Never mind the bloody footprint track his right boot made for the first few steps. Nobody is 100% perfect. But truly, he came as close as could be. He believed no one could cut the way he could.
But he was dissatisfied with the job he’d just done. He wiped the blade on his pajamas. For some reason, it hadn’t been as sharp as he’d thought, hadn’t sliced as smoothy as he’d been used to.
That new blade sharpener. That kid. It irked him. When he did a job, he was creating a work of art. The clean slice, the one with no resistance as it moved through the flesh, this was his act of creation.
This one, however, hmmm. Definitely less enjoyable. Why was there a new sharpener? What had happened to the old one?
He preferred the tried and true. It had been odd to walk into the shop and seen a much younger man working the grinding wheel. This juxtaposition of a new face with the old wheel, that stuck him as strange. And then the force of his young foot on the pedal. It had made him – him – feel uneasy.
Him? He was the one who made people feel uneasy. When people sensed that he was near, they were paralyzed with fear. And when they actually saw him coming, oh how they shook in their shoes, saw their lives pass before their eyes, briefly attempted to renew communication with whomever they believed had created them.
Dammit. Rather than go home, he made long decisive strides toward the blade sharpener’s shop. Time to talk to the new kid.
He found the young man hard at the grindstone.
“Hey,” he said, “I just came from a job. The blade didn’t cut cleanly. You fucked up my work, boy.”
“Oh,” said the young man, looking up from his work. “Sorry about that. I’m still trying to learn the trade.”
“No kidding. Who you learning from? The Easter Bunny? Where’s the old man who always sharpened my blades?”
“I’m sorry to say he died. The company didn’t have a journeyman to replace him, so I, a mere apprentice, was placed here.”
“So how do get your training then?”
“Well, YouTube mostly. Every night I make it a point to watch an hour or two about blade sharpening techniques. You would not believe how many different approaches there are.”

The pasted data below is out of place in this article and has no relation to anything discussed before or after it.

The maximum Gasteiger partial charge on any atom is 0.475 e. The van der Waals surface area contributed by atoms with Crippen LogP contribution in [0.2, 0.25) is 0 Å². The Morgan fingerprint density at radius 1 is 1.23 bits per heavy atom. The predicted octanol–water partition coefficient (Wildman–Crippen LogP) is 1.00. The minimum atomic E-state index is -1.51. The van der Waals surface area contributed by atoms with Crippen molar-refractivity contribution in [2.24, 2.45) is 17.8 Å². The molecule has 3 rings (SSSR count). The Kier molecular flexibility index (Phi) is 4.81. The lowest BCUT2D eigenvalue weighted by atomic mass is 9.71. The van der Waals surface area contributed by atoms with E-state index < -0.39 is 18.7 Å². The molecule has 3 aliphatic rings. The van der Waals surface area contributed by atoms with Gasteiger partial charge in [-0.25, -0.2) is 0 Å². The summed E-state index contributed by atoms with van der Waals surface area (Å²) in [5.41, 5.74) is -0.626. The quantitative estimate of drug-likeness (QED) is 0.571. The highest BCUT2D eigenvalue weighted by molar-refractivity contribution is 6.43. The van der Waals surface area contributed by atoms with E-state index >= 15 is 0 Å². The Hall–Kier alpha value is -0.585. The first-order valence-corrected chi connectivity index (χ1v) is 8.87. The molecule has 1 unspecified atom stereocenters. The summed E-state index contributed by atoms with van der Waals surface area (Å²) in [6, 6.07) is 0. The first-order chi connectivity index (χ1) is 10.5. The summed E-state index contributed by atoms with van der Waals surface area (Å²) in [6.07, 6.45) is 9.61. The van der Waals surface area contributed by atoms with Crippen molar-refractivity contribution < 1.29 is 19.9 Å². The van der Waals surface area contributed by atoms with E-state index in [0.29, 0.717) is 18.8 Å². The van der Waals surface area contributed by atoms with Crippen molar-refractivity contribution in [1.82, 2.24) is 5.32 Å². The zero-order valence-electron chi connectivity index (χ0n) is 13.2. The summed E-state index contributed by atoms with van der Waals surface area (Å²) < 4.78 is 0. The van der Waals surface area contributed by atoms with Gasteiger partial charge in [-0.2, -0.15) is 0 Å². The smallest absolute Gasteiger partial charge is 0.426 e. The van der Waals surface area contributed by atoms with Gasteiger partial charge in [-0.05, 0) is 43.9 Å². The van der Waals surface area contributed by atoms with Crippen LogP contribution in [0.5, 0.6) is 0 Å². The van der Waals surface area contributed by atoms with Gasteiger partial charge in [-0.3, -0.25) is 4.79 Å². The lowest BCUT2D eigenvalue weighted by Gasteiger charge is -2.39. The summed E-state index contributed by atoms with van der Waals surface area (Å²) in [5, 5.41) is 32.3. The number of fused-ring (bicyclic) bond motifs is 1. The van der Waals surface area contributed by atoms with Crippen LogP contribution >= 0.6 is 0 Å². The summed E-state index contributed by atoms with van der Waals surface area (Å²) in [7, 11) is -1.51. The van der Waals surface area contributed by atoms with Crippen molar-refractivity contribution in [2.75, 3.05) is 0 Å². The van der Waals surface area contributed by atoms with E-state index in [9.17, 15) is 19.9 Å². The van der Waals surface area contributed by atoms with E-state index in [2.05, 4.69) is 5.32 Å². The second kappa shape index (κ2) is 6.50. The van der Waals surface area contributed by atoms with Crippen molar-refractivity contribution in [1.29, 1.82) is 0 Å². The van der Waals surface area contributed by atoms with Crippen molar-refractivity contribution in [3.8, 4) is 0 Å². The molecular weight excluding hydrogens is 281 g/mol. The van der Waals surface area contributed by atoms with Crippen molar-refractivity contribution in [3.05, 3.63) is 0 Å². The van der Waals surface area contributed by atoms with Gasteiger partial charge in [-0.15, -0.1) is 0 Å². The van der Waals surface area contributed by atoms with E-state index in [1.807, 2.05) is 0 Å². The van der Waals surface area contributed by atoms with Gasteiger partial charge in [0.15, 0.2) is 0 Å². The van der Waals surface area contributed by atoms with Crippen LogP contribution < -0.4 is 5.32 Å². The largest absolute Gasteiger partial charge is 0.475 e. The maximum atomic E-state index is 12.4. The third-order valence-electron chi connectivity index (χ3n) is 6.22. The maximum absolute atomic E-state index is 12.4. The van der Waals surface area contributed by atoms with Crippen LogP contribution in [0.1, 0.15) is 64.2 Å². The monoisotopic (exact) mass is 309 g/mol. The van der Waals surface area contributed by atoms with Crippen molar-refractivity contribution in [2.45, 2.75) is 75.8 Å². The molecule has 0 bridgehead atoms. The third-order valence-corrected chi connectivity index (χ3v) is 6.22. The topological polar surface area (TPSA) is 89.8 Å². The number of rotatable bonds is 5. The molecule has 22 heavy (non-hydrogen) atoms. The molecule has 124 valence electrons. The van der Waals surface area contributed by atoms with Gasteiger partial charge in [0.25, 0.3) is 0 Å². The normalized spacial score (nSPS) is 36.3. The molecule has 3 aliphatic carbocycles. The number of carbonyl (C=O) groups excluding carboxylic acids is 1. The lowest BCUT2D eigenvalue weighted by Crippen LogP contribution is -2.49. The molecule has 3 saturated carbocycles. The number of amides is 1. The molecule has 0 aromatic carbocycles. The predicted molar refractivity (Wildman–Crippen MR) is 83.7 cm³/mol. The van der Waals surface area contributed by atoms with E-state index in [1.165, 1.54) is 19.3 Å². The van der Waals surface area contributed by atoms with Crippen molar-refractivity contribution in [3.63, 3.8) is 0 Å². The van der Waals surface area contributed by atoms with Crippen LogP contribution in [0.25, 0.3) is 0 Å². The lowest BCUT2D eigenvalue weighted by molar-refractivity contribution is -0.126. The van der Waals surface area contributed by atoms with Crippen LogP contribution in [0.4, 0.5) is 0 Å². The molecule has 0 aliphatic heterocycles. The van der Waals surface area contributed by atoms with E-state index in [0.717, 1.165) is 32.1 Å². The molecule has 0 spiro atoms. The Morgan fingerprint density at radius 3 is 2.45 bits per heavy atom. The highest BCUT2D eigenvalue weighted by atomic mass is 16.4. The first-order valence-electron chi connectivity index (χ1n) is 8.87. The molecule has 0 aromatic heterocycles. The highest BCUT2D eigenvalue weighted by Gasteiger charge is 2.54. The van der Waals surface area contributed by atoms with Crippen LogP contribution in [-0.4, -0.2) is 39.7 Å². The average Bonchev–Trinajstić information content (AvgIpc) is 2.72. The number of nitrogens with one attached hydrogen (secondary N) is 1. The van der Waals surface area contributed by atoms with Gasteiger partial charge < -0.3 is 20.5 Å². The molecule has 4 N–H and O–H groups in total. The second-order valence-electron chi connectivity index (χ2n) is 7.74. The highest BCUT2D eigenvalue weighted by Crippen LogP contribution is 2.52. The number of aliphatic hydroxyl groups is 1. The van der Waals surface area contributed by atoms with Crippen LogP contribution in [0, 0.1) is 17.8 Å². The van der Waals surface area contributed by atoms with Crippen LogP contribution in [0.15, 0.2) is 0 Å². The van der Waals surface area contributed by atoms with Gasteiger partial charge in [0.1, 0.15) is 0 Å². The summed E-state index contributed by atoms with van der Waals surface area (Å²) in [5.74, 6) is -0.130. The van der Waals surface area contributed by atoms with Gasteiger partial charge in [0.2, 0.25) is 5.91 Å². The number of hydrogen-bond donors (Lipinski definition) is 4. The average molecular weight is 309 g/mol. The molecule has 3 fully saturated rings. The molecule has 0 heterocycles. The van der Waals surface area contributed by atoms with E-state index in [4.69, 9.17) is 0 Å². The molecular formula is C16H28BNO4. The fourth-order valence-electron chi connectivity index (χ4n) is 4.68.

He shook his head, gave the young man a look as though he were as pathetic as a carton of Neapolitan ice cream that turns out to contain only vanilla. Where was this kid’s chocolate and strawberry? He shook his head again.
“You know, it’s you youngsters who are ruining our way of life. Your lack of skill, dedication to your craft, and your reliance on YouTube and Wikipedia for your education.”
He spat on the ground. “Kid,” he said, “what do think about me maybe doing the blade sharpening world a favor and do my job on you.”
The young man, appreciably intimidated by this prospect, began to shake. He shook so much in fact that the knife he was sharpening slid on the wheel and accidentally severed an artery in his neck.
The man shook his head. “Deplorable,” he said. “And now I suppose we’ll get another green one to sharpen our blades.”
Leaving the shop after the young man died, he trudged home, still irked about the job he’d done earlier.
Just as he changed into a fresh set of PJs his cell rang. “Yeah?”
“You botched the job.” He recognized his shop foreman’s voice.
“The guy’s still alive. Apparently you didn’t cut him well or deep enough. He was able to call 911. They got him to the hospital in time to save his neck. No pun intended.”
He thought about this for a second. Then, “It’s not me. It’s that new kid doing who’s doing the sharpening. I knew the cut wasn’t perfect. His throat didn’t open up right. Not smooth. The kid did a lousy job.”
“It’s just like you to blame someone else. Just shift it to the kid. You disgust me,” the foreman said.
“Really?” he said. “Oh, by the way, he accidentally killed himself just now when I was talking to him. We need a replacement.”
“You’re shitting me. We don’t have any replacements. Hey, did you kill him?”
“No, it was an accident, I swear.”
“Yeah right. You know what, I don’t believe you. So you guess what?”
“Since we don’t have any more sharpeners in the chute, I’m going to make you the new guy.”
“Me? I use the blade, boss, I don’t sharpen it. I don’t know jack about sharpening blades.”
“Well guess what? You’re going to learn how now, you hear me?”
“But boss, how am I supposed to do that?”
“You heard of Wikipedia? YouTube? There are plenty of resources on the internet.”
“Frick, boss, not that shit? Why me? Why the hell me?”
“Complain all you want, but I’m taking you off the line and sticking you with sharpening the blades for all of us. You understand?”
Silence. Then, “Yeah yeah, boss, but — ”
The line went dead.
He fired up his laptop, went to YouTube and picked a blade sharpening video at random. Slowly he realized the video was both interesting and informative. He would miss the frontline work, but he had to admit that changing gears to blade sharpener could be interesting, once he got the hang of it.
He watched a second video. He had to admit that this was looking more and more like a great move.
But he would miss making the hits. The perfect slice. The spray of blood.
For a moment the thought of jumping unions crossed his mind. There were the Garrote, the Gun, and the Bomb Hit Fairy unions, but nah, the only true artists were the Knife Hit Fairies.
In the end then he stayed put, and with YouTube and earnest practice he eventually became the best knife sharpener the union of Knife Hit Fairies had ever known.